Salem Fair 2021 still welcomes hundreds of thousands of visitors in spite of opening night shooting

Roanoke Valley News

SALEM, Va. (WFXR) — Despite a shooting on opening night, a few rain showers, and some post-pandemic uncertainty, the Salem Fair still closed out its 33rd year at the Taliaferro Complex Sunday night with very steady attendance and revenue, according to organizers.

“Our fair fans are very loyal, and their loyalty was tested this year more than ever,” said Wendy Delano, Salem Director of Civic Facilities. “We appreciate everyone working with us on the necessary updates to our admission policy and security measures, after the fair was already underway, and for not letting a senseless incident define the region’s most popular summer attraction.”

While attendance is not tracked through direct admission, fair officials say the 2021 edition of America’s Largest Free Gate Fair once again welcomed several hundred thousand visitors from across Virginia’s Blue Ridge region between June 30 and July 11.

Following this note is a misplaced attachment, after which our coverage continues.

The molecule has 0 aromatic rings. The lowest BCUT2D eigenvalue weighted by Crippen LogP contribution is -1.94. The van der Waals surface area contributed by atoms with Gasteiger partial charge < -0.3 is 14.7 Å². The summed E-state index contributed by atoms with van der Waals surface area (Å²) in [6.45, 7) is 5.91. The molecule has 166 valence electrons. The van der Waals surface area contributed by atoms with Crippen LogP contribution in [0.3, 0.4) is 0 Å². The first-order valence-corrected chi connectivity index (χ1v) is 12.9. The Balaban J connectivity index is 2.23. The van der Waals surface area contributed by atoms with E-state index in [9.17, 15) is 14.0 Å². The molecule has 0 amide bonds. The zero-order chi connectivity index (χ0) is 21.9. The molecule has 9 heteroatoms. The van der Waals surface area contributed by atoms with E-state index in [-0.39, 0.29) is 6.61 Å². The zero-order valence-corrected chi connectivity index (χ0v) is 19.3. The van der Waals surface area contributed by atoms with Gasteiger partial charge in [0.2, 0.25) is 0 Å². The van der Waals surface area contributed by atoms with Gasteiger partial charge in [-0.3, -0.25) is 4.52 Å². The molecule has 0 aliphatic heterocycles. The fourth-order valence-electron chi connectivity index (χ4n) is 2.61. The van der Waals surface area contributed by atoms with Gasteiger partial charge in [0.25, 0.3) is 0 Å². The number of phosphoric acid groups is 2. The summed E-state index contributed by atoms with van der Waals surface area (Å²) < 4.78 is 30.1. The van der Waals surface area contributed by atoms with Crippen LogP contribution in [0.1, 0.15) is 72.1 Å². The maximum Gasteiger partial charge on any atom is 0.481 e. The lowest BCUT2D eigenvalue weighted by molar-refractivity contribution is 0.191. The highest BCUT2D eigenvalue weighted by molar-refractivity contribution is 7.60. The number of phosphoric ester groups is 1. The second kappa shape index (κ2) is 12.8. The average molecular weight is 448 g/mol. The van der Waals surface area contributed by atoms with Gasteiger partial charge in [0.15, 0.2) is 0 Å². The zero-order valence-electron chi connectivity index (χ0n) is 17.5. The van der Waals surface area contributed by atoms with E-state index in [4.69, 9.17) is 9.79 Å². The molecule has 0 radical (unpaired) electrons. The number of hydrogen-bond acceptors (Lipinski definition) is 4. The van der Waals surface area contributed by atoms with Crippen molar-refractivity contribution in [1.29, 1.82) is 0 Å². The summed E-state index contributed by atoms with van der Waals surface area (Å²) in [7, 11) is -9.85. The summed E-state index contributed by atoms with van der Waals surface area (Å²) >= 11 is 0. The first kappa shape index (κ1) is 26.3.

In fact, according to a statement shared by Salem officials, July 4 was the second busiest day in Salem Fair’s history and July 3 was the fifth busiest day all-time.

“It was obvious that people were glad to get back on the midway after missing the cancelled fair in 2020,” said Carey Harveycutter, Salem Fair Manager. “Some of our concessionaires ran out of food because demand was so great. When you are running out of popcorn and pork chops on a stick you know people are spending significant funds and enjoying themselves.”

In addition, Roanoke Valley non-profits once again benefitted from the Salem Fair’s promotions in 2021.

For example, the Roanoke Rescue Mission received more than 1,000 pairs of socks from patrons; nearly 4,000 pounds of non-perishable food were donated to the Salem-Roanoke County Food Pantry; and the Roanoke Valley chapter of Sleep in Heavenly Peace will receive a donation from Northwest Ace Hardware stores thanks to advance sales of the Megapass unlimited ride ticket.

Because of the coronavirus pandemic, organizers say the Blue-Ribbon exhibits — under the direction of Melissa de Pineda — were restricted to just first place displays this year, but the winners received more exposure by having their entries displayed in the Salem Civic Center’s main arena.

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